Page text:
• Most of the patients that discontinued have remained under urology care and now receive alternative methods of treatment.


• Intravesical BT therapy is an effective short-term treatment for OAB.

• With time, two-thirds of patients discontinued treatment usually because of the tolerability issues associated with treatment.


Read Previous Articles of the Week

Editorial: Is botulinum toxin not the solution to OAB after all?

Dirk De Ridder
Department of Urology, University Hospital Leuven, Belgium

The article by Mohee et al. highlights a problem that is often neglected: the outomes we see in clinical trials do not predict the success of the therapy in real life. We know this from anticholinergics: the study results are good, but the performance in real life is much poorer. Only 20-40% will continue to take the medication.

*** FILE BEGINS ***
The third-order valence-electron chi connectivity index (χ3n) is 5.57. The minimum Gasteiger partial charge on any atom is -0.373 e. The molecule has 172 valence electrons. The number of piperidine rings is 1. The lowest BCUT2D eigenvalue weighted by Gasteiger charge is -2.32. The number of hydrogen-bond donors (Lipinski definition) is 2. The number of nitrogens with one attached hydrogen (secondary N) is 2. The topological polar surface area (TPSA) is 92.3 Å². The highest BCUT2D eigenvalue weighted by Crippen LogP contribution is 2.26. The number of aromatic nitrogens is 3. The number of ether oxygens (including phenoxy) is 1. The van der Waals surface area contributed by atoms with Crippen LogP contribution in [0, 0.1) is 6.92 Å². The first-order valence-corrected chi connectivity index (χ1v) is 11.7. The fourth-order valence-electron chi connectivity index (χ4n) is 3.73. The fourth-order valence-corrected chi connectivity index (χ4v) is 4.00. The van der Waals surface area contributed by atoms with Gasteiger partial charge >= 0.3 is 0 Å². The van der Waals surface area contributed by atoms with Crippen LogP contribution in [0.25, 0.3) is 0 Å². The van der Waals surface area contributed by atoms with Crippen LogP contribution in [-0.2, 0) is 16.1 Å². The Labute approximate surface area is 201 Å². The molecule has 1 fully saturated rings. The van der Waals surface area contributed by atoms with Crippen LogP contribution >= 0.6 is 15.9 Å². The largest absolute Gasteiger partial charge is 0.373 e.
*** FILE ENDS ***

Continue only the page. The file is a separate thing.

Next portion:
For botulinum toxin in OAB it is surprising to see that even in experienced hands only 38.7% of patients continued with the treatment at 36 months. The reasons to abandon the treatment were retention, the need for CISC and urinary tract infections. Moreover, 8.6% of the patients had no response at all after the initial injection.

Of course infections could have been avoided by using prophylactic antibiotics, but the other issues remain. How to explain the primary failures? How to manage the risk of CISC?

Given the fact that most patients abandoned the treatment within the first 3 years, more research would be needed on how to increase the treatment adherence of the patients after the initial injection.

This challenging article also stresses the fact that in a time where only RCTs stand a good chance of being published in journals, good retrospective cohort studies can be extremely important too.